Todd informed me that Opus support is presently limited to their soft clients on iOS, but that broad support for the codec is in the works. He advised that Opus support across their entire range of soft phones is expected in just a few weeks.

This news is certainly encouraging as I still would like to try some experimentation with the codec in support of some non-traditional applications. The availability of a commercial implementation will open doors to adoption by non-technical users like Mike Phillips.

I tweeted this fact, which just happened to catch the attention of Doug Mohney at HDVoiceNews.

Free Stuff: Polycom RealPresence Mobile

Polycom Real Presence Mobile in Mocet CommunicatorAs you are no doubt aware, I’ve long been a fan of Polycom hardware. From the entry-level SoundPoint IP335 to the new VVX Series Business Media Phones, Polycom makes great hardware. That said, I’ve also come to expect that great quality often comes at a price.

I was not at all surprised to see that Polycom offers a video conference soft client called RealPresence Mobile as part of their RealPresence solution suite. RealPresence Mobile has been around for over a year but was not something that’s crossed my path until recently. I was pleasantly surprised to find that it’s distributed without cost.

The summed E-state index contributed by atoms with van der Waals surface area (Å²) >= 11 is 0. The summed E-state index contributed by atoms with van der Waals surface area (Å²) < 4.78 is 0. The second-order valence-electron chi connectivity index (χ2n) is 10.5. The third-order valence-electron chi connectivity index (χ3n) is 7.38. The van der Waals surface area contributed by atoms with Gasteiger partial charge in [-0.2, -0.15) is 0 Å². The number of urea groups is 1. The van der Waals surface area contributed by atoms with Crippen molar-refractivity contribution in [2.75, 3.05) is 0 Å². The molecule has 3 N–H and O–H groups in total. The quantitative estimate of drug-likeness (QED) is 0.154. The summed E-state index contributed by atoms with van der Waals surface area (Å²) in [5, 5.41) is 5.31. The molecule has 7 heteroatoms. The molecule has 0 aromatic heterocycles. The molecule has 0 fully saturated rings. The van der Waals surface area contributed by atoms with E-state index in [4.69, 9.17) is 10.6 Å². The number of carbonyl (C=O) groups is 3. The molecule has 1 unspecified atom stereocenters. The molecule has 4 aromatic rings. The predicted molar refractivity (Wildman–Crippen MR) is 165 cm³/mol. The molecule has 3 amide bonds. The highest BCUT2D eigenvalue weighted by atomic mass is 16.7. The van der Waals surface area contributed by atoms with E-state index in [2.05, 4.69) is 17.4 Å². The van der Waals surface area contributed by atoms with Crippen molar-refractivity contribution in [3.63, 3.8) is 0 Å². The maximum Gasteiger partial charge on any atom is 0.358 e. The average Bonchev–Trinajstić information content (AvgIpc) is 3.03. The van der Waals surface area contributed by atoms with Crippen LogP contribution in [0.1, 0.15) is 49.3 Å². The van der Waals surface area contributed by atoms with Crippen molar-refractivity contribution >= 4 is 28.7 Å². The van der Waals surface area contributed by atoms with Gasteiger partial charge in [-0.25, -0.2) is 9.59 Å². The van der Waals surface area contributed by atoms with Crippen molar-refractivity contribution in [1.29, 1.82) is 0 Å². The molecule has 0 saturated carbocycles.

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New Gear: Mocet Communicator For iPad

Mocet-Communicator-White-facing-left-300pxIt has become something of a habit to announce when new gear arrives in my office, especially if that gear is destined for review. A couple of weeks ago I received a review sample of the Mocet Communicator. Communicator is essentially an audio dock for an iPad that turns it into an executive desk phone.

As you may know, I don’t generally use Apple products. However, occasionally there comes a product that is sufficiently interesting to get me to move in that direction. In the past case of the Invoxia NVX-610 I purchased an iPod Touch in order to provide a suitable host for the device under review.